John Kerry at COP20; Photo: UN

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The European Union and the United States are engaged in an unusual public dispute concerning whether agreements reached at the Paris climate conference will be legally binding. U.S. Secretary of State John Kerry ignited the spat by telling the Financial Times that any agreement reached in Paris was “definitely not going to be a treaty.”

A spokeswoman for the EU’s Commissioner for Climate Action responded that “the Paris agreement must be an internationally binding agreement” whether it is called a protocol or a treaty. France’s Foreign Minister, Laurent Fabius told reporters: “Whether it should be termed as a treaty or an international agreement … the fact is that a certain number of dispositions should have a practical effect and be legally binding.”

The debate on what kind of an agreement would emerge from the Paris conference started as far back as the 2011 Conference of the Parties in Durban where it was agreed that the countries would strive for “a protocol, another legal instrument or an agreed outcome with legal force.”

Behind the wrangling over language is a very real concern. U.S. President Barack Obama would face strong opposition from the Republican-controlled Senate which, according to the U.S. Constitution, must ratify international treaties.  

On the other hand most UN member countries and civil society organizations agree that any outcome must be legally binding.

What then might happen in Paris? In a 2013 speech Todd Stern, the U.S Special Envoy on Climate Change, said:

“We will need to be creative and flexible as we think about the legal character of the agreement …. We all agreed in Durban to develop a new legal agreement, but left open the precise ways in which it would be legal. … Insisting that only one way can work, such as an agreement that is internationally legally binding in all respects, could put that prize out of reach.”

Explicit in Stern’s remarks is a suggestion that the Paris agreement be broken up into parts with only some of its provisions deemed legally binding, while others, including national greenhouse gas emission reduction pledges, are left voluntary. The Financial Times reports that negotiations are proceeding along these lines.

There are many precedents for this kind of agreement. For example, the most ambitious goals are often stated only in the preamble to an agreement which is not deemed legally binding.

The experience with the 1997 Kyoto Protocol is instructive. It was deemed a legally binding agreement. But it had no real power to penalize Canada when our government withdrew from the protocol in December 2011. Had Canada remained in the Kyoto pact through 2012 it would have had to make up its shortfall in emission reductions from the first compliance period (2008-2012), plus a 30 per cent additional amount during the five-to-seven years of a second commitment period.

In contrast with most international environmental agreements, international trade agreements like the North American Free Trade Agreement generally have penalty clauses that can be applied in the event of non-compliance. Moreover, most current agreements include investor-state dispute settlement (ISDS) mechanisms whereby corporations can sue governments if their policies are deemed to be unfair or unreasonable.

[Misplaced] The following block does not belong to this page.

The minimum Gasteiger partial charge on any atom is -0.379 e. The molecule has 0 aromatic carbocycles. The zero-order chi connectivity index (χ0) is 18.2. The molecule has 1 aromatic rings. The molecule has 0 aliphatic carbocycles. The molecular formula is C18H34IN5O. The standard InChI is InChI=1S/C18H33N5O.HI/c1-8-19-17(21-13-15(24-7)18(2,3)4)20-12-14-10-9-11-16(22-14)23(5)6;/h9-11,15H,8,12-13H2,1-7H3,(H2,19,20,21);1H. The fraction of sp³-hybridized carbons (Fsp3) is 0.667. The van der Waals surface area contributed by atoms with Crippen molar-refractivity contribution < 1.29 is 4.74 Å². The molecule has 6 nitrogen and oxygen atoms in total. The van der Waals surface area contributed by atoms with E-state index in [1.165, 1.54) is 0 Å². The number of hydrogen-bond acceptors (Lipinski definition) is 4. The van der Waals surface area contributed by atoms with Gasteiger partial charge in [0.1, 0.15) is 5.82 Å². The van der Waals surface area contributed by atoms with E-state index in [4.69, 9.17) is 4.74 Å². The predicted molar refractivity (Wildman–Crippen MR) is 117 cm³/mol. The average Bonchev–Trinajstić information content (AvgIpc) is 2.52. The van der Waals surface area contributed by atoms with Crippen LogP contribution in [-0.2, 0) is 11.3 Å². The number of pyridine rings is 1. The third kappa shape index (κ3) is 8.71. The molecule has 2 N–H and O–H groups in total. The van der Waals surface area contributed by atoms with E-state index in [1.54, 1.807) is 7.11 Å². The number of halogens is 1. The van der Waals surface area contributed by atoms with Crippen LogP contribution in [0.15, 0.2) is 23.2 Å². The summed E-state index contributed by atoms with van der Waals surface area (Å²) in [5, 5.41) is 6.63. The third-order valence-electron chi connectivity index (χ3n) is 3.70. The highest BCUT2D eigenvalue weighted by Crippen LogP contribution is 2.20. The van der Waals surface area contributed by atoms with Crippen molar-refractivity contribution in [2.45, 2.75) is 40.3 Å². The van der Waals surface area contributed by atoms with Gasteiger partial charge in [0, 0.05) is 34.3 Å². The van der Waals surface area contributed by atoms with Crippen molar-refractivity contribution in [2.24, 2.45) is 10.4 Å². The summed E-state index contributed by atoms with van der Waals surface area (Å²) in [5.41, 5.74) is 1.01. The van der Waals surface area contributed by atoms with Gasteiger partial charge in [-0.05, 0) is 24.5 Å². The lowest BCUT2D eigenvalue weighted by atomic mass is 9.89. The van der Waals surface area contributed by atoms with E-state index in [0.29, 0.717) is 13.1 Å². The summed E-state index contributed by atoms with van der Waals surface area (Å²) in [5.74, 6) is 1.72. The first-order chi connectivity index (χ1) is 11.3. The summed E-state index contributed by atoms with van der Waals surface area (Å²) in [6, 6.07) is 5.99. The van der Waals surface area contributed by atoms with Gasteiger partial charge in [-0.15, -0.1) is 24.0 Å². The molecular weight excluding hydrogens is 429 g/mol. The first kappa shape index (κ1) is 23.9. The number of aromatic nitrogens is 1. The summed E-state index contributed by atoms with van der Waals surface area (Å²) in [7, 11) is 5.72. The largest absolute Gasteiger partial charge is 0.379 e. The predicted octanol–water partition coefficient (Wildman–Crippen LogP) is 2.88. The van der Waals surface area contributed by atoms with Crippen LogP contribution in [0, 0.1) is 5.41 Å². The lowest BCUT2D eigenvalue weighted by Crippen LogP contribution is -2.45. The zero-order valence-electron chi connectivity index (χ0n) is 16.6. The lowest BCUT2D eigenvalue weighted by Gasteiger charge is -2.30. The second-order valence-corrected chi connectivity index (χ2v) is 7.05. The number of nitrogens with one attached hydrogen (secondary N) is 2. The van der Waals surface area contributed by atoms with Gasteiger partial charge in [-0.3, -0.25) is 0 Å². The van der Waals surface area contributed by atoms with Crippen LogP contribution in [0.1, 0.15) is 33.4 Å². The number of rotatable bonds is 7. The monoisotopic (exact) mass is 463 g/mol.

A large number of investor-state cases have been undertaken by corporations that object to measures designed to protect the environment. A recent example is the suit by U.S.-based Lone Pine resources seeking US$250 million in compensation for the “expropriation” by the Quebec government of its permit to explore for shale gas under the St. Lawrence River. Were Lone Pine to win the case and force a resumption of hydraulic fracturing (fracking) activities, it would pose a further threat to the climate as documented in KAIROS’ Ethical Reflections on Fracking discussion paper.

In an attempt to make sure that no investor-state dispute could undermine the effectiveness of an international climate agreement, Gus Van Harten, a professor at Osgoode Hall Law School, has drafted a clause for insertion into the Paris agreement. It would explicitly require that provisions of the climate agreement must take precedence over any investor-state settlement.

Given the commitment that the Obama administration has made to achieving new international trade agreements like the Trans Pacific Partnership that incorporate ISDS mechanisms, it is unlikely that the U.S. would agree to Van Harten’s proposal. However even if it were not incorporated into an enforceable part of the Paris agreement, such a clause could serve as a point of reference for governments arguing before dispute settlement panels that environmental protection should take precedence over commercial interests.

Whatever the legal status of the final Paris agreement, the real work for Canadian governments to take action on climate change will begin after the conference concludes as described in my previous blog.

John Dillon, KAIROS Ecological Economy Program Coordinator

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